Glencore Plc’s billionaire chief executive caved this week to shareholder demands that the commodity-trader bolster its balance sheet. Now attention is turning to whether rival Anglo American Plc will follow.
The two companies have been among the hardest hit by China’s cooling demand for commodities on concern they’ll be unable to withstand raw-material prices at a 16-year low and pay off a combined $43.5 billion in debt. Measures might include cutting its dividend, which is yielding a record 9 percent, higher than the level in 2009, when the company last scrapped the payout.
The collapse in commodity prices is undermining Anglo’s Chief Executive Officer Mark Cutifani’s efforts to turn around the fortunes of a business that mines platinum and diamonds in Africa and iron ore in Brazil.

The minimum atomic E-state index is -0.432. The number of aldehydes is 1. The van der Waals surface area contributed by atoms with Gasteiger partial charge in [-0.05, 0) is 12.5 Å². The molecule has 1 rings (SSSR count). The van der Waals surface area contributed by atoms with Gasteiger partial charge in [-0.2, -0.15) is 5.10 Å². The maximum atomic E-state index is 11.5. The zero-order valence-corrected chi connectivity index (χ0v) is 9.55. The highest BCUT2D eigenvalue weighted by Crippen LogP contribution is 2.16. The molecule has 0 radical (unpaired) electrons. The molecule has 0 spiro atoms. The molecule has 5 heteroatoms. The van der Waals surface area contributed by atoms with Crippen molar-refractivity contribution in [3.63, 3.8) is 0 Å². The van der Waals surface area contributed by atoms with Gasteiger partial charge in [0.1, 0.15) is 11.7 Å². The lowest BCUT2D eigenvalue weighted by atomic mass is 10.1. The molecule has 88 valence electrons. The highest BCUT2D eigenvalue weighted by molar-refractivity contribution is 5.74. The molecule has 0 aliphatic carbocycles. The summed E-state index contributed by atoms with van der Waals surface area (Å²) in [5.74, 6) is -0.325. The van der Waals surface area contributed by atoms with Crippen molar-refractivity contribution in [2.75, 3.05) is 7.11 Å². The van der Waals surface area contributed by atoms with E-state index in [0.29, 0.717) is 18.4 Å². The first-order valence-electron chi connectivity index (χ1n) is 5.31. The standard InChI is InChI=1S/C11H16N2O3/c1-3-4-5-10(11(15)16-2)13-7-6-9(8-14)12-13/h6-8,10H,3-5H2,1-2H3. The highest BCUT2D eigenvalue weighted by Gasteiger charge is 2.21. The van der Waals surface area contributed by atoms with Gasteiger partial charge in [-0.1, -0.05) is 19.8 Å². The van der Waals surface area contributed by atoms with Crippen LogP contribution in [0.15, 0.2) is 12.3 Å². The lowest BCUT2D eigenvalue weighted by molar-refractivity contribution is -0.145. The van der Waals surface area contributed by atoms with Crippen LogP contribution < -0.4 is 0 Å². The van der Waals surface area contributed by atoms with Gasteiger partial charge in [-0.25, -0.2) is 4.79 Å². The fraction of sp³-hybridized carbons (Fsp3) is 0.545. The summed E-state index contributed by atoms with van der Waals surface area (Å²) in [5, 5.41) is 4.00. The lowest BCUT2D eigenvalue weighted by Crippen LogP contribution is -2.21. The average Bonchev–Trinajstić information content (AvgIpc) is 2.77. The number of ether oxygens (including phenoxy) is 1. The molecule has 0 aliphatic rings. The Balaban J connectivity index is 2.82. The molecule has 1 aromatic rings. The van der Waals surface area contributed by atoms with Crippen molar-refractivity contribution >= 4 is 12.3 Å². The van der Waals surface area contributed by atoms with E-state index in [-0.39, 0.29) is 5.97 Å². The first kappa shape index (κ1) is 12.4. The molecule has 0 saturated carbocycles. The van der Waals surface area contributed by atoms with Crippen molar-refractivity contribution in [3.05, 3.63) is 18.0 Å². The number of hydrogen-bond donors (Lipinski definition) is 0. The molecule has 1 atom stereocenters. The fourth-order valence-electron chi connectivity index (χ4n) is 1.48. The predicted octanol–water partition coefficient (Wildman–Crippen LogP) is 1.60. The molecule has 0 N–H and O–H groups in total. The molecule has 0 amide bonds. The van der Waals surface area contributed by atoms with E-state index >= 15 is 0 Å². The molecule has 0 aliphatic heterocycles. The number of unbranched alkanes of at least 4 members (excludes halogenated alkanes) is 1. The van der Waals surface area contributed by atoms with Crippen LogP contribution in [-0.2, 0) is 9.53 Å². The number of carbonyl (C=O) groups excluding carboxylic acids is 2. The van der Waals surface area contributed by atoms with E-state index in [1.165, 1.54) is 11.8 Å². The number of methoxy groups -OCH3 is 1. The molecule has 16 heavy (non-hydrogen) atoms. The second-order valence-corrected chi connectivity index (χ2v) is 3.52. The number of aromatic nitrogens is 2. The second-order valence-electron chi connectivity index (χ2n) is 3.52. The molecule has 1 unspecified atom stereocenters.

Glencore shares rallied the most in almost three years on Monday after the company outlined a $10 billion debt-reduction plan, including selling $2.5 billion in shares and suspending its dividend.
“If you’re going to have a problem, it’s better to rip the band-aid off than not,” said Rob Clifford, an analyst at Deutsche Bank AG in London. “Glencore just did it and the stock went up. So any companies who are thinking about strengthening their balance sheet might look at Glencore’s outcome and consider it as well.”
Anglo shares slumped 38 percent this year, a decline second only to Glencore in the U.K.’s FTSE 100 Index. The stock jumped 6.4 percent to 749.1 pence at 9:08 a.m. London time.
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